The man who founded the Zorbaz restaurant chain has died.
Tom Hanson launched Zorbaz more than 45 years ago in a former candy store on the Detroit Lakes beach.
Back then, he was a 23-year-old drama and debate teacher and coach, and Zorbaz was only open in the summertime, when school was out.
Under his leadership, Zorbaz grew to 11 locations, all on a Minnesota lake, and all but three of them open year-round.
Hanson was 70 when he died Friday, Aug. 14, after a nine-year battle with throat cancer.
Where it came from is a mystery.
“He never smoked a day in his life,” said Mike Gunderson of Detroit Lakes, a longtime friend and business associate.
Even though he became a business owner, Hanson never stopped used his teaching and coaching skills, Gunderson said.
“He was a master of Mark Twain’s Tom Sawyer painting the fence – make work look easy,” he said. “All his managers were taught to do their best and make Zorbaz the best.”
His business model also rewarded hard work and company loyalty.
Hanson loved life, and wasn’t afraid to live it, Gunderson said.
He and his wife of 46 years, Terry Jo, lived on Lake Melissa, across the road from the Detroit Country Club that they loved.
A lifelong promoter of golf in the Detroit Lakes area, Hanson played in 39 Pine to Palm tournaments.
He was a co-founder of the hugely popular Pizza Masterz tournament, which has been played at the Detroit Country Club since 1974. Proceeds go to maintain a nearby park.
Hanson, who wintered in Arizona, played golf several times a week, year-round, and Gunderson was usually with him, he said.
“He never let a day go by where he did not take advantage of his waking hours ... Tom’s passion was family, travel, golf and an occasional wager.”
He loved his collection of classic cars, Gunderson said.
The year 1969 was a good one for Hanson. That’s the year he got married and the year he started Zorbaz.
The favorite in his classic car collection was a 1969 Mustang Cobra that he bought two years ago, Gunderson said.
When it came to poker, Hanson was extremely skilled, and had nerves of steel, Gunderson said.
A few years back he won a $100,000 poker tournament in Las Vegas, playing mostly against professionals he knew from TV.
At one point, Gunderson said, Hanson was winning and the other players, pointing out that they were professionals and he would surely lose in the long run, offered to split his winnings and let him walk away with something.
“No way,” he said, and went on to beat them all.
Hanson was also a “tremendously generous man,” Gunderson said, who cared deeply about Detroit Lakes and was active in the community – most recently in the effort to build the Detroit Mountain Recreation Area.
“It’s a tremendous loss for our community,” said Detroit Lakes Mayor Matt Brenk.
As much as anyone, Brenk said, Hanson helped create the destination place that Detroit Lakes is today.
“I know how proud he was of his hometown and he was always willing to participate in anything that made it better,” Brenk said.
“He was a big reason that the Detroit Mountain Recreation Area is a reality. He even supported the local food and beverage tax, knowing that his restaurants would be paying a significant portion of those revenues, because he knew that some of those monies would go to fight the flowering rush problem in the lake.”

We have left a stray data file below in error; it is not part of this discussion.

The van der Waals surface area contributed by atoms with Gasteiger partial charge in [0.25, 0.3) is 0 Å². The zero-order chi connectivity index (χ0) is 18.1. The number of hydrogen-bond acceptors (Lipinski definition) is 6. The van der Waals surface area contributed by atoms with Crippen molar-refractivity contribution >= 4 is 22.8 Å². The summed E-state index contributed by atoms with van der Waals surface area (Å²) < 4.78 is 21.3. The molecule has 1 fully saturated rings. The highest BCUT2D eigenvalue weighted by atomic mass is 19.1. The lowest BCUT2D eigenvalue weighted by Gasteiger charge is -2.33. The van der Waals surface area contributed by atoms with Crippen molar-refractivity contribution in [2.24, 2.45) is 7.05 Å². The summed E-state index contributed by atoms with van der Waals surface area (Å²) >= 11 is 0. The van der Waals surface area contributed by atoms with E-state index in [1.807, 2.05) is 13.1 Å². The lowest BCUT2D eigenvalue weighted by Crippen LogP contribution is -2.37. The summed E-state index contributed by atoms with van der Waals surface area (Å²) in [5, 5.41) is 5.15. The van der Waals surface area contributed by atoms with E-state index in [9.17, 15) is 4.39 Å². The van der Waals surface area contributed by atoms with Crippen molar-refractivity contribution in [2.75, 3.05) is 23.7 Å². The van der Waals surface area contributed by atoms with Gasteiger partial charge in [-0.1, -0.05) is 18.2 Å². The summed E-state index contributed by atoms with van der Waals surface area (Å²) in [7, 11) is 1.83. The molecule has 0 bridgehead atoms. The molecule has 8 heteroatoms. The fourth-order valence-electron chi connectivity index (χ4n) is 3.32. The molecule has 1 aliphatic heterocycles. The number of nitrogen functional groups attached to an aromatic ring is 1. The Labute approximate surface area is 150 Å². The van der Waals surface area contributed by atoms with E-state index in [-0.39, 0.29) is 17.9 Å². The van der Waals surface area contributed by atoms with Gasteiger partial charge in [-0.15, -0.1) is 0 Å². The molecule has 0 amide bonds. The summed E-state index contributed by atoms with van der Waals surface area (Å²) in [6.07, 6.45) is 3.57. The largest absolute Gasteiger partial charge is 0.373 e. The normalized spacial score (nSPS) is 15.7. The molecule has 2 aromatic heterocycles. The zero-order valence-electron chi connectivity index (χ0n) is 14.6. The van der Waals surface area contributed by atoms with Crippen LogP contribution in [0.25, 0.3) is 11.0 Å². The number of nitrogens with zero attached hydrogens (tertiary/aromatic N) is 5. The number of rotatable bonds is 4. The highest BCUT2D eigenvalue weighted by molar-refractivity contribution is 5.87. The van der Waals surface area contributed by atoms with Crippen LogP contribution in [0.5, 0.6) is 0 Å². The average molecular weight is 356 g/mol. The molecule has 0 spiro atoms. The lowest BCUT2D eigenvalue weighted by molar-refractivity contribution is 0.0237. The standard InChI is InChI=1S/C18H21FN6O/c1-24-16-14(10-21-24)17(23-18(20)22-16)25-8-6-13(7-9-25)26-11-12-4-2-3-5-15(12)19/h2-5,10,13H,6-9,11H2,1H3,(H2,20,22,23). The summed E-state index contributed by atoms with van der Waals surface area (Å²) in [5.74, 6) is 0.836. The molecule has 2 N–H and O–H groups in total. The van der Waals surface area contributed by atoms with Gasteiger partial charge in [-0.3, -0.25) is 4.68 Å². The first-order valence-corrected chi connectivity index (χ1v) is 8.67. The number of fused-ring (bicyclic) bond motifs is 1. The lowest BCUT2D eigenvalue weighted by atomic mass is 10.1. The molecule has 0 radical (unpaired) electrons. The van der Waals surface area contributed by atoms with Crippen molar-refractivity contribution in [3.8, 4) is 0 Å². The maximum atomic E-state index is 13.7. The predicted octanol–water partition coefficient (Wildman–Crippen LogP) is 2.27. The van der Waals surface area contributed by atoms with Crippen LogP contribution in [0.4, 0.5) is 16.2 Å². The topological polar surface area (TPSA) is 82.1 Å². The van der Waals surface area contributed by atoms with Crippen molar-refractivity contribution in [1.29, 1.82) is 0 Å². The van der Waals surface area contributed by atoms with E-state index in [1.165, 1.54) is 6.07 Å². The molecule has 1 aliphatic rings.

In an interview a few years ago, Hanson talked about the philosophy behind his pub.
“I called it Zorbaz at the Beach,” he said - a reference to the movie ‘Zorba the Greek,’ which starred Anthony Quinn as “a man who was fun-loving, carefree, and would gulp life instead of sip it,” he added. “That’s what we wanted to be - a fun-loving, carefree business.”
Though the menu basically consisted of “a couple of sizes of semi-frozen pizza and a couple of beers on tap,” Zorbaz quickly grew into a popular hangout with the summer crowd in Detroit Lakes.
The menu has expanded a great deal. After a few years of running the Zorbaz restaurant in the summer and a couple of places in California during the winter, Hanson took on a partner, Rick Jansen.
“He was my cook at my restaurants in California that I started in the mid-70s,” Hanson had said. “He picked up some Mexican dishes from a couple of Hispanic cooks that worked there. We also started doing our pizzas from scratch, with all fresh ingredients.”
He also peppered his menu with Zs, serving zaladz instead of salads.
The drink menu expanded from a couple of tap beers to a full-service bar that included hundreds of varieties of beer and ale on tap.
The growth really started to take off in 1983, when Hanson acquired Babe’s Resort on Little Pine Lake in Perham, and opened a second Zorbaz there.
Over the next 30-plus years, 13 more Zorbaz opened around Minnesota, though not all of them were as successful as the first one.
“Three of them aren’t there anymore,” Hanson said in the interview.
“What we learned from the three that closed,” he added, “is that none of them were on a lake, which seems to be the No. 1 component of what our brand is today.”
Jansen said he has great memories of Zorbaz, and Tom Hanson.
“As Tom and I would say to each other, it’s been a wild ride,” he said. “Because the fast pace of Zorbaz and the cars we enjoyed. We would talk about muscle cars, antique cars and collector cars and auto auctions.”
The last time he spoke to Tom was in late July.
“Tom and I were talking about our sons, Cole Hanson and Tate Jansen, keeping the Zorbaz legend going,” he said. “We talked about how proud we were of our boys ‑‑ watching them grow up and what an amazing job they were doing. Tom said ‘those boys have brought Zorbaz up to another level that we never dreamed of.’”
Hanson stepped back from actively running Zorbaz in 2006, but it remains in family hands.
Hanson’s son Kevin is the operating partner at the most recently opened Zorbaz, in Alexandria, and his oldest son Cole now serves as CEO and owner of the company.
Tate Jansen is the operating partner at the Detroit Lakes Zorbaz.